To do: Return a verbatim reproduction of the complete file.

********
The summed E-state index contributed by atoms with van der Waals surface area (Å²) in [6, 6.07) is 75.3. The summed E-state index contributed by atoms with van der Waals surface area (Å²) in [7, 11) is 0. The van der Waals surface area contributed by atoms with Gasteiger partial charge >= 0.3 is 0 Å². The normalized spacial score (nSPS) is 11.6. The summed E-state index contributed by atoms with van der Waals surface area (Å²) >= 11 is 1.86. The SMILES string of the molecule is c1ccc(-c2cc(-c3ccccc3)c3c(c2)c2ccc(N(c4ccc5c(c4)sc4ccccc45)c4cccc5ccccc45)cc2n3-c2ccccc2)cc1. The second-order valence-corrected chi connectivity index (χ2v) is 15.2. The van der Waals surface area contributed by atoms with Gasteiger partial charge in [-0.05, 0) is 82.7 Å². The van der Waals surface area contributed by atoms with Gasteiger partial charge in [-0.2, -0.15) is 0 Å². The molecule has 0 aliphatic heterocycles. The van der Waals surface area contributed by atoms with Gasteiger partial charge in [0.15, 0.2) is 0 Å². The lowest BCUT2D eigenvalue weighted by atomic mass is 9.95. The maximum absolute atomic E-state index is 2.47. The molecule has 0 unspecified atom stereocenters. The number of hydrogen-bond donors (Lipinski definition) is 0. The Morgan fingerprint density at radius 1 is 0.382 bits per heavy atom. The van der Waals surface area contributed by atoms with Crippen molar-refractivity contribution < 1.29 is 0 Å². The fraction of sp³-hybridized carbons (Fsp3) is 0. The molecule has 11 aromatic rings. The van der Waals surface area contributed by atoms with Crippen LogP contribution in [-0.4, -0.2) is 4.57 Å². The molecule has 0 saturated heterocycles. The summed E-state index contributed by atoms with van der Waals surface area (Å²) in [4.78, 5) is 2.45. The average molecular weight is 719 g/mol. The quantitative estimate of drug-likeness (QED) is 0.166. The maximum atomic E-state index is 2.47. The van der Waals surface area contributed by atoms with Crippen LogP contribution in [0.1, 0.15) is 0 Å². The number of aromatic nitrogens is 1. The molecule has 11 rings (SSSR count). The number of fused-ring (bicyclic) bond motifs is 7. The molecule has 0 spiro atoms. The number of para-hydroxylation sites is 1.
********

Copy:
The summed E-state index contributed by atoms with van der Waals surface area (Å²) in [6, 6.07) is 75.3. The summed E-state index contributed by atoms with van der Waals surface area (Å²) in [7, 11) is 0. The van der Waals surface area contributed by atoms with Gasteiger partial charge >= 0.3 is 0 Å². The normalized spacial score (nSPS) is 11.6. The summed E-state index contributed by atoms with van der Waals surface area (Å²) >= 11 is 1.86. The SMILES string of the molecule is c1ccc(-c2cc(-c3ccccc3)c3c(c2)c2ccc(N(c4ccc5c(c4)sc4ccccc45)c4cccc5ccccc45)cc2n3-c2ccccc2)cc1. The second-order valence-corrected chi connectivity index (χ2v) is 15.2. The van der Waals surface area contributed by atoms with Gasteiger partial charge in [-0.05, 0) is 82.7 Å². The van der Waals surface area contributed by atoms with Gasteiger partial charge in [-0.2, -0.15) is 0 Å². The molecule has 0 aliphatic heterocycles. The van der Waals surface area contributed by atoms with Gasteiger partial charge in [0.15, 0.2) is 0 Å². The lowest BCUT2D eigenvalue weighted by atomic mass is 9.95. The maximum absolute atomic E-state index is 2.47. The molecule has 0 unspecified atom stereocenters. The number of hydrogen-bond donors (Lipinski definition) is 0. The Morgan fingerprint density at radius 1 is 0.382 bits per heavy atom. The van der Waals surface area contributed by atoms with Crippen molar-refractivity contribution < 1.29 is 0 Å². The fraction of sp³-hybridized carbons (Fsp3) is 0. The molecule has 11 aromatic rings. The van der Waals surface area contributed by atoms with Crippen LogP contribution in [-0.4, -0.2) is 4.57 Å². The molecule has 0 saturated heterocycles. The summed E-state index contributed by atoms with van der Waals surface area (Å²) in [4.78, 5) is 2.45. The average molecular weight is 719 g/mol. The quantitative estimate of drug-likeness (QED) is 0.166. The maximum atomic E-state index is 2.47. The van der Waals surface area contributed by atoms with Crippen LogP contribution in [0.1, 0.15) is 0 Å². The number of aromatic nitrogens is 1. The molecule has 11 rings (SSSR count). The number of fused-ring (bicyclic) bond motifs is 7. The molecule has 0 spiro atoms. The number of para-hydroxylation sites is 1.